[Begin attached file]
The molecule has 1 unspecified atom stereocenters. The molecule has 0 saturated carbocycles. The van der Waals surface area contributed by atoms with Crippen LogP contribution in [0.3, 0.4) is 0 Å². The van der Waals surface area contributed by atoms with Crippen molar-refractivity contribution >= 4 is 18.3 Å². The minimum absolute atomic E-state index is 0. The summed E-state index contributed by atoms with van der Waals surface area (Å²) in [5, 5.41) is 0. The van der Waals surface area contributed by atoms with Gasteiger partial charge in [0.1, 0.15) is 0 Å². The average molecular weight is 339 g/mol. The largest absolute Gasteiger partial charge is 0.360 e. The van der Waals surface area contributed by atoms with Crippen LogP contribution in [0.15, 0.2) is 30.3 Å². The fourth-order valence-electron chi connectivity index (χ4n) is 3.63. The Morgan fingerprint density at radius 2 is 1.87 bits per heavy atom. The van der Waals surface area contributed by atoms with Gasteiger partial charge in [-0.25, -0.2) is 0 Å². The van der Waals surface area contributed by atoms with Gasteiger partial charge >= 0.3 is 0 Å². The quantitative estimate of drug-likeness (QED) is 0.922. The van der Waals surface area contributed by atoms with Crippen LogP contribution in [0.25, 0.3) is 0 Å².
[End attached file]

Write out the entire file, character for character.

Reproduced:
The molecule has 1 unspecified atom stereocenters. The molecule has 0 saturated carbocycles. The van der Waals surface area contributed by atoms with Crippen LogP contribution in [0.3, 0.4) is 0 Å². The van der Waals surface area contributed by atoms with Crippen molar-refractivity contribution >= 4 is 18.3 Å². The minimum absolute atomic E-state index is 0. The summed E-state index contributed by atoms with van der Waals surface area (Å²) in [5, 5.41) is 0. The van der Waals surface area contributed by atoms with Gasteiger partial charge in [0.1, 0.15) is 0 Å². The average molecular weight is 339 g/mol. The largest absolute Gasteiger partial charge is 0.360 e. The van der Waals surface area contributed by atoms with Crippen LogP contribution in [0.15, 0.2) is 30.3 Å². The fourth-order valence-electron chi connectivity index (χ4n) is 3.63. The Morgan fingerprint density at radius 2 is 1.87 bits per heavy atom. The van der Waals surface area contributed by atoms with Gasteiger partial charge in [-0.25, -0.2) is 0 Å². The van der Waals surface area contributed by atoms with Gasteiger partial charge >= 0.3 is 0 Å². The quantitative estimate of drug-likeness (QED) is 0.922. The van der Waals surface area contributed by atoms with Crippen LogP contribution in [0.25, 0.3) is 0 Å².